$72,500 Non Pecuniary Damages for Longstanding Back Injury With Some Room For Improvement

Reasons for judgement were published today by the BC Supreme Court, New Westminster Registry, assessing damages for a long standing soft tissue injury with some room for improvement.

In today’s case (Lluncor v. Anderson) the Plaintiff was involved in a 2014 rear-end collision that the Defendant accepted fault for.  The crash resulted in a soft tissue injury to the Plaintiff’s back which lingered to the time of trial.  Despite the longstanding nature of the injury the Court found there was prospect for further improvement.  In assessing non pecuniary damages at $72,500 Mr. Justice Armstrong provided the following reasons:

[103]     Overall, I accept that the plaintiff suffered a low back injury at the time of the accident and symptoms from that injury have continued to impact his life on a day-to-day basis. Although the doctors examining the plaintiff are not agreed on the actual diagnosis, I find that plaintiff suffered a soft tissue injury to his low back that was likely superimposed on a pre-existing degenerative condition.

[104]     I do not accept that the plaintiff’s continuing neck complaints or shoulder complaints stem from the car accident injuries although I accept he suffered some injury and symptoms to those areas at the time of the collision.

[105]     Although there is some question concerning the prognosis, the plaintiff relied on the evidence of Dr. Rickards including his view that with weight loss and muscle toning, his symptoms will likely improve and more significant interventions will not be necessary to resolve his complaints. On this basis, I do not accept that his long term prognosis is as guarded as described by Dr. Jaworski or unlikely to resolve as described by Dr. Zayonc.

[114]     I have concluded that the plaintiff’s injuries in this accident have continued to impact him on a regular but intermittent pattern.

[115]     At the time of the accident, the plaintiff and his wife had one child; he engaged in some activity with his child notwithstanding his extended work schedule. He would take his two-year-old child swimming from time to time when he was at home. His wife was a homemaker and the primary caregiver.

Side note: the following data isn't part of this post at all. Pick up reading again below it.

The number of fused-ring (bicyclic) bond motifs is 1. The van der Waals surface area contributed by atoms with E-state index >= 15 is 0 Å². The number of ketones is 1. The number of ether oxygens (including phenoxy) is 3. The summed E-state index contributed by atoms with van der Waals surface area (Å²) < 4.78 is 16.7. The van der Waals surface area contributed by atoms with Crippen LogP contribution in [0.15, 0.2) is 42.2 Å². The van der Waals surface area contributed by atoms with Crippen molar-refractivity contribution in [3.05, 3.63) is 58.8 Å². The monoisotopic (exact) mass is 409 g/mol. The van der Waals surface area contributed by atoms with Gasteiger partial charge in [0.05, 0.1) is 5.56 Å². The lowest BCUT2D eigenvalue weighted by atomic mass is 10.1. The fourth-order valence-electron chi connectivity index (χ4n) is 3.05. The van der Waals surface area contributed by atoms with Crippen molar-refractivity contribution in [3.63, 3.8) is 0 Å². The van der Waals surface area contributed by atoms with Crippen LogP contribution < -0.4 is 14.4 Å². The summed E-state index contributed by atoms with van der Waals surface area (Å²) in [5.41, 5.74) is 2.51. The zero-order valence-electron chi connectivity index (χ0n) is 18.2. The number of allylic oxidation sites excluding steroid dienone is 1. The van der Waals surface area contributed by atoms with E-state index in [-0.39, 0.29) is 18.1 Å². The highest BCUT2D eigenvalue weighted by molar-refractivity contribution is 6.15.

[116]     I accept the plaintiff’s description of the impact of his symptoms on various aspects of his life. He sleeps with a pillow between his legs and the duration of his sleep is interrupted. His wife massages his back to relieve discomfort. His ability to walk has been reduced from three to four hours per event to 45 minutes. He is able and continues to swim but with less vigour than before the accident. He does much less hiking and cannot carry his children on his back during family outings. He has tried cycling but discomfort prevents him from longer cycling trips. Before the accident he did 40% of the chores in the house; he is now performing less than 1% of those chores. He had a particular interest in doing dishes by hand rather than using the machine and his injuries prevent him from dishwashing by hand. Finally, in his current residence he had the existing lawn replaced with an artificial surface requiring no upkeep.

[117]      While there is some uncertainty concerning the diagnosis and prognosis, I am satisfied that the plaintiff’s low back injury and the symptoms radiating from that region have continued to cause him noticeable discomfort pain and interference in his day-to-day life. His ability to engage in activities with his children, with his wife, and to maintain his share of the household chores has been compromised. I also accept that the plaintiff has be emotionally downcast as a result of his injuries; he may not be clinically depressed but his wife spoke clearly about his changed personality since 2014…

[128]     Overall, taking into account some shortcomings in the reliability of the plaintiff’s evidence, his reactions to his symptoms and my overall view of the evidence, I make an award of non-pecuniary damages at a level that includes consideration for the plaintiff’s impaired housekeeping capacity. In the result, I award the plaintiff $72,500 under this head of damage.

bc injury law, Lluncor v. Anderson, Mr. Justice Armstrong

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ERIK
MAGRAKEN

Personal Injury Lawyer

When not writing the BC Injury Law Blog, Erik is the managing partner at MacIsaac & Company, based in Victoria, B.C. He is also involved with combative sports regulatory issues and authors the Combat Sports Law Blog.

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